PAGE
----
SpaceX encore: 2nd private space station shipment (Update)

October 4, 2012 by Marcia Dunn

A private company is headed back to the International Space Station.

On Sunday night, SpaceX will attempt to launch another Dragon capsule full of food, clothes and science experiments for the astronauts at the space station. The company hopes to repeat the success of its test flight in May.

Rainy weather could keep the company's Falcon rocket grounded. Forecasters said Thursday there's a 60 percent chance of favorable conditions for the 8:35 p.m. launch from Cape Canaveral.

This is the California company's first official launch under a $1.6 billion contract with NASA. The contract calls for 12 deliveries.

The Dragon will spend a few weeks at the space station before being cut loose at the end of October with a full load of science experiments and old equipment. It will parachute into the Pacific.

Among the items going up and coming back on the Dragon are a dozen student experiments that flew aboard the SpaceX capsule in May, but were not properly activated by the station crew. NASA offered this second chance.

NASA is counting on private business to help keep the space station stocked, now that the shuttles are retired. The governments of Russia, Japan and Europe also provide periodic supply runs.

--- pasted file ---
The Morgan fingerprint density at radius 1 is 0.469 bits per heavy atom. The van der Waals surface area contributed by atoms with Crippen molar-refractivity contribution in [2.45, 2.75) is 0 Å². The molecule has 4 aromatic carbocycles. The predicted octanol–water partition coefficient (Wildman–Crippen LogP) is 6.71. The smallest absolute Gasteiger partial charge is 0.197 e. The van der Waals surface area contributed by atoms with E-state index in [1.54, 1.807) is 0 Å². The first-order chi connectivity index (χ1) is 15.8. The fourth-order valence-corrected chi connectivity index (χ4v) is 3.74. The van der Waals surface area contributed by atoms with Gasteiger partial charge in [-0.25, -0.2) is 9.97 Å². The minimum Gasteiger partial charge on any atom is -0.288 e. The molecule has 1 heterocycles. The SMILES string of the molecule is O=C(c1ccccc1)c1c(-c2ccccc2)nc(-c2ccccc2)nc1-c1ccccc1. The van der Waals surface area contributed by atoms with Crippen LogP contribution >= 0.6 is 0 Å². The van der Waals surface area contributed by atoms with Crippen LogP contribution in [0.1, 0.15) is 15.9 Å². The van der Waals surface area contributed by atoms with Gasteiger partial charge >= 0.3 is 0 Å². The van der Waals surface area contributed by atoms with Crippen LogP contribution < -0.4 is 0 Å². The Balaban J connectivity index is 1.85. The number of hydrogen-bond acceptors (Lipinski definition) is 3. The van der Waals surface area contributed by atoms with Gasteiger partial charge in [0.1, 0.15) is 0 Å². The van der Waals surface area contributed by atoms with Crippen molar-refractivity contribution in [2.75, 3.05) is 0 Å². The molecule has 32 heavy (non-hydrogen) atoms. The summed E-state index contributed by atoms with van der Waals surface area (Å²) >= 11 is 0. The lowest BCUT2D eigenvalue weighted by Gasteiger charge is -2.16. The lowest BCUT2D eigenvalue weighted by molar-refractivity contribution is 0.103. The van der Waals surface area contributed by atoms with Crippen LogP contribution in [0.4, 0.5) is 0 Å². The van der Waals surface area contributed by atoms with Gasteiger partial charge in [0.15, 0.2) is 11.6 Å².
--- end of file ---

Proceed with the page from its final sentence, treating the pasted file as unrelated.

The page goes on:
A second company, the Virginia-based Orbital Sciences Corp., hopes to launch its Antares rocket with a mockup capsule by the end of this year, out of Wallops Island. The first test flight to the space station, by Orbital Sciences, is targeted for early 2013.

SpaceX—or Space Exploration Technologies Corp.—is run by PayPal co-founder Elon Musk, who's also the chief executive officer of the electric car-maker, Tesla Motors. He is working to modify the Dragon capsule in order to carry astronauts back and forth to the space station, within three to five years. Americans currently hitch rides on Russian rockets.

Explore further: SpaceX rocket launch aborted at last second

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Sanescience
not rated yet Oct 05, 2012
"NASA is counting on private business to help keep the space station stocked"

I wouldn't state it quite so "happenstance", this has been in the works for quite a long time. Similar to how NASA has counted on "private business" for much of its manufacturing since it's beginning. The difference now being NASA bureaucracy doesn't directly oversee and guide the operations of their contractors, and congress isn't legislating the dispersal of the manufacturing to dozens of "home states".

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